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Say ‘I Don’t’ to Debt: How to Responsibly Spend Any Cash Gifts from Your Wedding
Wedding Rings

photo cred: Sarah Pflug


Thanks to the growing popularity of Honeyfund, The Knot Cash Fund, and other cash wedding registries, asking for money as a wedding gift has gone from being poor taste to being a trend. With the average guest spending nearly $200 on a wedding gift, that money can help the bride and groom pay off wedding expenses, save for their future, or start their marriage debt-free. 

 

Whether you have a cash registry or simply anticipate some large monetary gifts, here are some responsible ideas for making the most of your money.

 

Insure Your Future

 

Although you might be tempted to blow your money on the honeymoon of your dreams or a down payment on a fancier car, it’s wiser to turn your money into a long-term investment. One way to put the money toward your future as husband and wife is to use it to purchase insurance.

Although end-of-life plans are the last thing you want to think about as newlyweds, the fact remains that your vows are ‘til death do you part. By putting your money toward life insurance or final expense insurance, you can ensure both parties are supported during financial hardship. For instance, final expense insurance, also called burial insurance,
helps cover bills if either of you passes unexpectedly. It also helps pay off debts and cover funeral expenses, which can save the surviving spouse thousands of dollars. Some policies require medical exams and rates may vary, so do your homework before investing in any insurance policy.

 

Pay Off Your Debts

 

These days, the average wedding costs nearly $35,000. As such, it’s no wonder why nearly one-third of newlyweds reported going into debt due to their wedding. Rather than starting your marriage off on the wrong foot with tens of thousands of dollars in potential debts, consider using some of those cash gifts to pay off those bills. This will be an investment in your relationship and in your financial future together as a couple.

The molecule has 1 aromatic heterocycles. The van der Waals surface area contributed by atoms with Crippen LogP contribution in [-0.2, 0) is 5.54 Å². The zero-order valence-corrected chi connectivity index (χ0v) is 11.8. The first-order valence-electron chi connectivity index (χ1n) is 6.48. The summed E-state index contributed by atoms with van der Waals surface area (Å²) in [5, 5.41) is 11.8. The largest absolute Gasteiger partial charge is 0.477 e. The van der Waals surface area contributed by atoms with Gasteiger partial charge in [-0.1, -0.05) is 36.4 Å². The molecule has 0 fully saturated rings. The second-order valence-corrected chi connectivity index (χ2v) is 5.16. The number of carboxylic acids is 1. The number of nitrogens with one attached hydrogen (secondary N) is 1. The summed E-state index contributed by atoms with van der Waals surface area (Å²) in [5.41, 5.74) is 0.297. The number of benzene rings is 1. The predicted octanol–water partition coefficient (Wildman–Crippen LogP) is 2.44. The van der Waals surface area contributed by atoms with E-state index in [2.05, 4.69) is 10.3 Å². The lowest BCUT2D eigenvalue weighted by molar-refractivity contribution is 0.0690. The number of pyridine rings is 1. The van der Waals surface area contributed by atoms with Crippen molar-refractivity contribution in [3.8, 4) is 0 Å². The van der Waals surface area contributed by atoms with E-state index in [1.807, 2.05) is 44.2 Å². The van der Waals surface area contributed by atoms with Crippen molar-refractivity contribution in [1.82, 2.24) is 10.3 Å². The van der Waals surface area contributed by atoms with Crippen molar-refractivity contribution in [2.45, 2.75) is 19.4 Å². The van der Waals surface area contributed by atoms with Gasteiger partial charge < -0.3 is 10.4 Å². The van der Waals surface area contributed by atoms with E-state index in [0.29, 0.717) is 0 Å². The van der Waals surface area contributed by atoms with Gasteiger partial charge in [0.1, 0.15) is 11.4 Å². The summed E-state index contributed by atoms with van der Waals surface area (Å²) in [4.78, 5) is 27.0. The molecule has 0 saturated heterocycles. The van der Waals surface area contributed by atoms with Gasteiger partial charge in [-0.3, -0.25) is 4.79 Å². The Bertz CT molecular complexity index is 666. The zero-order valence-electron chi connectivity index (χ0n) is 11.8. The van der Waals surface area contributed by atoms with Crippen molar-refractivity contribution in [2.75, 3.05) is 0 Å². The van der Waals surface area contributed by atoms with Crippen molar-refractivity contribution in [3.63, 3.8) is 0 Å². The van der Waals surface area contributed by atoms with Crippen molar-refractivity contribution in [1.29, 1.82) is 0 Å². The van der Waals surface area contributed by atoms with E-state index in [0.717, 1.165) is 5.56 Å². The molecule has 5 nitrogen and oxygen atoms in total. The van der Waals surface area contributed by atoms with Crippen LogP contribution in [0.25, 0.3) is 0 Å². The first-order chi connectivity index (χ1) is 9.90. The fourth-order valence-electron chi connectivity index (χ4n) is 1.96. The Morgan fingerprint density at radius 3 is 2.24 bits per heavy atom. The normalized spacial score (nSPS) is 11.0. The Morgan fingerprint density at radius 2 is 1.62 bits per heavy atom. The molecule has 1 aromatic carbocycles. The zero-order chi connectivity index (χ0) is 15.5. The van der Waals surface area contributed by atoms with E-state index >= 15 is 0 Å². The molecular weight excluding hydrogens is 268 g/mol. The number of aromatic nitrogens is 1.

Invest It

 

Another responsible option for newlyweds is to use the money as a down payment on your first home together as husband and wife. Before taking this route, however, use a mortgage calculator to determine how much house you can afford. You want to make sure your investment is financially doable; otherwise, you’ll be adding unnecessary stress to your first several years (or even decades) of matrimony.

 

Alternatively, you might consider investing money in the stock market. Before investing together as a couple, have a conversation about finances to make sure you’re both on the same page. Especially if one partner is a risk taker while the other is financially conservative, US News recommends discussing your money philosophies and financial goals. 

 

These days, most people invest in the stock market through a brokerage, which can be as simple as creating an account on a brokerage’s website. To minimize risk, spread your stock options across multiple different accounts. 

 

A Note on Cash Registries

 

Although you might be tempted to forego wedding gifts altogether in favor of a cash registry, this can still be a risky move. Not all guests will comply, and there’s no guarantee how much money you’ll receive from the ones who do. When it comes to asking for money as your wedding gift, you should still consider some etiquette guidelines.

First, never include money registry information in your wedding invitations. “To do so implies that a guest is required to give you a present,” The Spruce
notes. Instead, wait until guests RSVP and see if they ask you about your registry plans.

Finally, don’t be surprised if some of your guests, especially those from the Boomer generation, still insist upon buying you a physical gift instead of donating money. Traditional registries might be a thing of the past for younger brides and grooms, but older generations still tend to frown upon cash gifts for major life events.

 

Regardless of how your guests feel about your cash registry, remember that it isn’t about the gifts. The bigger picture is that you’re celebrating your special day with the people you love the most; everything else comes second to that.

 

 

Author:  Brittany Fisher

FinanciallyWell.Info

Creator and Head Writer

 

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